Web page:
TF: How do you look back on your journey and what are your thoughts on the scene’s modern exploits?
BiXX: There is a quote that perfectly describes this: “The more things change, the more they remain the same.” There are so many distractions today with all the social media platforms trying to give users a dopamine shot and get them hooked. It can get confusing and exhausting.

What has not changed is staying true to your brand. It’s important to focus on what is important to you, what you are passionate about, and what you want to convey through your social media posts. Think of technology changes as better ways to communicate a well-thought-through brand strategy that builds brand integrity and reach. While technology constantly changes, the branding strategy remains the same.

TF: How do you go about working on your DJ sets?
BiXX: Great question. Actually, a very fun question. Since I don’t play a lot of gigs due to living in the USA, I struggle with whether to play all BiXX tracks or include current big uplifting tracks from other artists. When I plan out a set, it has to start with a special intro track—something slow and epic that will grab the audience right away. I am not a fan of starting a set with beats. I want to take the audience on a journey of emotions and energy.

I take the set into super uplifting mode while understanding too much uplifting can get boring. After the first epic track, I look for some transition tracks to get me out of the first track into a lot of emotion. Depending on the set length, I try to go through phases of emotion, breaking down emotional barriers (defensive walls), then shocking the audience back into harder energy with different degrees of uplifting. This is accomplished by choosing tracks with harder baselines.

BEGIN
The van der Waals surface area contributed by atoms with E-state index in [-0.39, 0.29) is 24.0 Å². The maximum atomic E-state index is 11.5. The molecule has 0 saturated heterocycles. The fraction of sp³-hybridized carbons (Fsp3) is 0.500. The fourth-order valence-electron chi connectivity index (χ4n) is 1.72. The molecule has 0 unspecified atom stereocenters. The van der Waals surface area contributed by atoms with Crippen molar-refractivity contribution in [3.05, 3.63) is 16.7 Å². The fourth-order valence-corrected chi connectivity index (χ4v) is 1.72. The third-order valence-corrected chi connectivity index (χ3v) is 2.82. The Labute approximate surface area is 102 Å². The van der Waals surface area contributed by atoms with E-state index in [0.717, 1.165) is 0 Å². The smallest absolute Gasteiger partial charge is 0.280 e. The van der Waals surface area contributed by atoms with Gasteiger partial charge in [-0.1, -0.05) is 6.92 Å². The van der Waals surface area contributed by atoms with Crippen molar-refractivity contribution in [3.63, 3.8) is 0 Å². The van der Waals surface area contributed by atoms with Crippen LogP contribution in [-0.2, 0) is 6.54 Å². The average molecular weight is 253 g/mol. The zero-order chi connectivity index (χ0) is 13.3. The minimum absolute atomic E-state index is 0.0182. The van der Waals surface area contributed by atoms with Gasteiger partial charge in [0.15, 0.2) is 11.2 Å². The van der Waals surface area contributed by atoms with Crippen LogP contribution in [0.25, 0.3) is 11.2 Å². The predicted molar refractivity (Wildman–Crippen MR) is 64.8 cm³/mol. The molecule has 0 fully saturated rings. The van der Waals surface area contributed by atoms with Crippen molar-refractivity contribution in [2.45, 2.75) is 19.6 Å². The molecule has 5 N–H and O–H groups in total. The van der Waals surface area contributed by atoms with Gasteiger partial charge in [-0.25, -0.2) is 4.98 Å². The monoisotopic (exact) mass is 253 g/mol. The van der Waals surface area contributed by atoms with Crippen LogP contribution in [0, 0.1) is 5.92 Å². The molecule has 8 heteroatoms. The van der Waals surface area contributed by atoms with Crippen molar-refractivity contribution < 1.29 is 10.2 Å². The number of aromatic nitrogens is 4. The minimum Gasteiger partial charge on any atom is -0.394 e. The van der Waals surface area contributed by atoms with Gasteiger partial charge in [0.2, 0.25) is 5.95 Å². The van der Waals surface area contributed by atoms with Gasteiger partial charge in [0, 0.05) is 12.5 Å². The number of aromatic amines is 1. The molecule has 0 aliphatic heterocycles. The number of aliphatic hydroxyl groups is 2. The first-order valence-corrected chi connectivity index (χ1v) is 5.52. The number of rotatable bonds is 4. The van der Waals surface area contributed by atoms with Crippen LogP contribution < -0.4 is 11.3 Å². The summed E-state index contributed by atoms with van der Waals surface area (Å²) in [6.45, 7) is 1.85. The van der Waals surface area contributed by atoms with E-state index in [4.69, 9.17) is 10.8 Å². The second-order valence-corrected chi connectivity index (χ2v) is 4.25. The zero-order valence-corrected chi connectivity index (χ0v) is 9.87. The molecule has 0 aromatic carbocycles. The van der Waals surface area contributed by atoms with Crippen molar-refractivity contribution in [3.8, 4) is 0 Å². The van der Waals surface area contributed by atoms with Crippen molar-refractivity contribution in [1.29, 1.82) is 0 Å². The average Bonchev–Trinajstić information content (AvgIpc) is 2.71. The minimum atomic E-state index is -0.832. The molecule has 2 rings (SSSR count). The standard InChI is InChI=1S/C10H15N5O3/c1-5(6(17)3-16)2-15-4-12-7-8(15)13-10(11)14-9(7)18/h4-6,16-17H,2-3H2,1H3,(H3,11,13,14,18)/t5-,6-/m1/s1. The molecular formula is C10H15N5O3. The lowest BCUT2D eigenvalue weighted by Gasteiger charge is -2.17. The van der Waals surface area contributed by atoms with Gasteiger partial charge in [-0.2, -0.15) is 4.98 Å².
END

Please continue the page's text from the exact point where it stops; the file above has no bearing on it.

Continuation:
I play some tech-lifting tracks that don’t have melodic drops but good melodies. Then I find a couple of transition tracks to bring the crowd out of this state and back into full uplifting and full energy, taking the emotion and energy level even higher than they thought they could tolerate. I don’t let them go until the last track, which is often a classic track or one that shows my appreciation.

I need to read the crowd and have backup tracks to change the energy level if what I am playing is not resonating. A long-winded answer simplified: take the audience on an emotional and energetic journey. I learned this approach from my friends at the DJ School of Amsterdam.

TF: Talk us through your favorite moment on the road so far in 2024.
BiXX: My favorite moment on the road in 2024 is driving myself from my house to the local gym to build back my body. In December 2023, my colon got infected unexpectedly. It was very serious. The surgeon removed 31 cm of my colon. I gave myself the first four months of 2024 to recover. I am fully recovered now, stronger than before.

My favorite moment of 2023 was playing at the Luminosity Beach Festival for the first time. Meeting so many fans and artists that I have communicated with on social media from all over the world was very special. Experiencing something for the first time brings a high level of gratitude and appreciation. It’s like being a kid again and remembering how you felt when you experienced something wonderful for the first time. When trance music fans get together on the beach from all over the world, special moments happen.

The experience at Luminosity was validation of so much hard work over the last five years. However, we must be careful about external validation. If we do something for external validation only, we will eventually be disappointed. Internal satisfaction and enjoyment are much more important than outside validation.

TF: What can we expect from BiXX in 2024?
BiXX: I am slowly getting back into the gig scene with events in May and July in Europe. See my socials for details. My first album will be released in the 3rd or 4th quarter of 2024, with lots of PR and promotion accompanying each release. I have been working on this album for almost two years. An album tour is still under consideration. I have several new track projects in the works that I probably won’t release until after my album is fully released. I am reviewing whether it makes sense to sign with a booking management company. Plans are to attend ADE again this year in October.